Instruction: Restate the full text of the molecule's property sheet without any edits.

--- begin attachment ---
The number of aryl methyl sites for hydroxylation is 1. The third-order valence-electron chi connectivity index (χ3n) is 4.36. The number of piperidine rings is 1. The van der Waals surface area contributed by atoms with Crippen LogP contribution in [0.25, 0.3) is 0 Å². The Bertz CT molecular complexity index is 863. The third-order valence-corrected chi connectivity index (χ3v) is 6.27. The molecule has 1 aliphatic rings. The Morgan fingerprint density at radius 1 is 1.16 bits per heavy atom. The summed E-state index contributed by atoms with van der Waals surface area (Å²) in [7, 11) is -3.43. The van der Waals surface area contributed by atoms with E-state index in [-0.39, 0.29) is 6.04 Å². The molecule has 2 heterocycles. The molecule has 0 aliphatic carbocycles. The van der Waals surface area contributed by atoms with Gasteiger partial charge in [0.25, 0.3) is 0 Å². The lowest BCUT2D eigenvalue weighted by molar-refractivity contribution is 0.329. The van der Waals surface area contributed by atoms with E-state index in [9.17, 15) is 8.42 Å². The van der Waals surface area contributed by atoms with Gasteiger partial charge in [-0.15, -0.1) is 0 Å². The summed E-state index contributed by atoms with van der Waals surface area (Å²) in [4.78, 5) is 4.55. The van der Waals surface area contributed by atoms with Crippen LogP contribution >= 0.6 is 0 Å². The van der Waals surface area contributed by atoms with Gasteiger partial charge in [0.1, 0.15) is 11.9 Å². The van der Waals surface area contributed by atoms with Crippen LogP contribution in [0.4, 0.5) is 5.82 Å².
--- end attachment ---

The number of aryl methyl sites for hydroxylation is 1. The third-order valence-electron chi connectivity index (χ3n) is 4.36. The number of piperidine rings is 1. The van der Waals surface area contributed by atoms with Crippen LogP contribution in [0.25, 0.3) is 0 Å². The Bertz CT molecular complexity index is 863. The third-order valence-corrected chi connectivity index (χ3v) is 6.27. The molecule has 1 aliphatic rings. The Morgan fingerprint density at radius 1 is 1.16 bits per heavy atom. The summed E-state index contributed by atoms with van der Waals surface area (Å²) in [7, 11) is -3.43. The van der Waals surface area contributed by atoms with E-state index in [-0.39, 0.29) is 6.04 Å². The molecule has 2 heterocycles. The molecule has 0 aliphatic carbocycles. The van der Waals surface area contributed by atoms with Gasteiger partial charge in [0.25, 0.3) is 0 Å². The lowest BCUT2D eigenvalue weighted by molar-refractivity contribution is 0.329. The van der Waals surface area contributed by atoms with E-state index in [9.17, 15) is 8.42 Å². The van der Waals surface area contributed by atoms with Gasteiger partial charge in [-0.15, -0.1) is 0 Å². The summed E-state index contributed by atoms with van der Waals surface area (Å²) in [4.78, 5) is 4.55. The van der Waals surface area contributed by atoms with Crippen LogP contribution >= 0.6 is 0 Å². The van der Waals surface area contributed by atoms with Gasteiger partial charge in [0.1, 0.15) is 11.9 Å². The van der Waals surface area contributed by atoms with Crippen LogP contribution in [0.4, 0.5) is 5.82 Å².